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The Government’s Education Select Committee is toying with a new idea to improve school education. Performance-related pay is to be considered, with a proposal that poorer teachers be paid less. In doing so they are falling into the socialist trap of imposing market-style discipline on a state-controlled activity, a process that often manages to combine the worst vices of both.
The intention is clear: to employ similar methods as the private sector in rewarding those who excel. However, it ignores the fact that pay differentials are often not artificially created but are an emergent property of a dynamic system of the type found in free markets. Those who succeed most do so by serving the greatest number that are willing to voluntarily pay them.
Tesco and Sainsbury’s are gigantic because they sell vast numbers of products every day to almost every section of society; bespoke shoe-makers do not, and their rewards are meagre in comparison. The variability of rewards we often see in private enterprises tend to develop naturally through interaction in the marketplace – they are not imposed by the producers themselves.
This free market approach has a key component that is absent from the system the Education Select Committee embraces; namely choice. Consumers in a free system create pay differentials as a by-product of their choices. As they choose some suppliers over others those they select flourish and expand. This is not the point of their behaviour but simply a side effect and a reflection of the underlying success of the enterprise in satisfying customer needs.
By trying to hijack this effect the government is taking our focus off the real issue. Education, like everything else produced by human beings, exists within a market framework. We pay for education services for the simple reason teachers do not work for free, but their ability to be paid in the current state system is not affected by their ability to serve the consumers of their services.
Therefore, education in the UK is not a market-driven process but a state-controlled one. To seek the benefits of a market system without any actual market interaction, and with little real choice, is an idea embedded in a bureaucracy concerned with public relations and not a panacea for combating poor performance.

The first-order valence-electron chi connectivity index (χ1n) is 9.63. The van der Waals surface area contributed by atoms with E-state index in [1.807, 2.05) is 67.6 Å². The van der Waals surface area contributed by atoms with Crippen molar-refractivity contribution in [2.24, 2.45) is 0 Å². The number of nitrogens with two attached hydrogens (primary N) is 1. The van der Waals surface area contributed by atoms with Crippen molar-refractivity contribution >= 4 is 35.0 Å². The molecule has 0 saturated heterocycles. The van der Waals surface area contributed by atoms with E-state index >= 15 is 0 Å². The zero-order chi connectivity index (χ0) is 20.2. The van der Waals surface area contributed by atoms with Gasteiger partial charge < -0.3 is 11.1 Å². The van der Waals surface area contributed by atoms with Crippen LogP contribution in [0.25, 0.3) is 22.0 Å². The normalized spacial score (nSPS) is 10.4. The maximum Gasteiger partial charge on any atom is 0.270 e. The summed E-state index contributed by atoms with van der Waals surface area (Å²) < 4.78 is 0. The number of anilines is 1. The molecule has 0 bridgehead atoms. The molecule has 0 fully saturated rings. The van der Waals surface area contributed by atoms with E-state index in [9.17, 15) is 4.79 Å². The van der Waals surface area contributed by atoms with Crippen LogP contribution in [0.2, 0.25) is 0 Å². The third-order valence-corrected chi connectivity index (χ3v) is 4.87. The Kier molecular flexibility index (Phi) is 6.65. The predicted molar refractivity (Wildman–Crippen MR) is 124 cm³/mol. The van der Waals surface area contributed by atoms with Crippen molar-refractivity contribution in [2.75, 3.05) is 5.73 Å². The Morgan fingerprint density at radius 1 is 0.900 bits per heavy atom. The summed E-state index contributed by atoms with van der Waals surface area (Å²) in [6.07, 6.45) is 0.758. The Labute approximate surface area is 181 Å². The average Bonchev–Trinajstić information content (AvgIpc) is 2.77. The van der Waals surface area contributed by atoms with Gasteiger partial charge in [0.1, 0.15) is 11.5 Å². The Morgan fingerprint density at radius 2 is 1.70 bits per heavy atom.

It seems to have escaped the attention of the government that the existence of a committee in place of the paying public is itself part of the problem. It is based on the idea that education services ought to be exempt from the competitive forces that help shape efficient services and promote the best. The desire to embrace an egalitarian agenda forces them to avoid this natural mechanism and suggest increasingly desperate measures to compensate for the lack of direct choices exercised by those who make use of the service – the parents of the children. It is not difficult to imagine how poor Tesco and Sainsbury’s services would become if they had to interpret our wishes via a government intermediary.
The reality is the system suits those who already operate within it: the state, the teaching unions and subsidised charities. All of them would be threatened by a system of open competition that would march to the tune of consumers of educational services.
Every socialist state that has embraced ‘enlightened’ views on education that shun competitive forces only succeeded in creating second-rate systems characterised by labyrinthine bureaucracies that had to invent ever more elaborate mechanisms to artificially mimic elements of choice-based systems.
Pretending that the natural benefits of choice can be outsourced to a handful of politicians and bureaucrats is to paint a thin veneer of private sectorism on a thoroughly public sector industry; one completely embedded within an intellectual framework that will happily drive education into the ground to prove that it is superior to the selfishness of the private sector.
No one seems to ask the obvious question – if the private sector can manage salaries so well that it is worth mimicking then why not privatise schooling? By ignoring competition and the willingness of private suppliers to meet demand in the most efficient way possible then we must pay the price; the greatest of which is an invented role for the state in the delivery of services that ought not to need committees.
- The Freedom Association’s Magna Carta Pimms and Politics Cruise on June 15, 2013 12:30 pm
- Conservative Renewal Conference on September 14, 2013
- The Freedom Zone on September 30, 2013
- The Freedom Zone on October 1, 2013
- Christmas Lunch in the Cotswolds on December 7, 2013 12:30 pm
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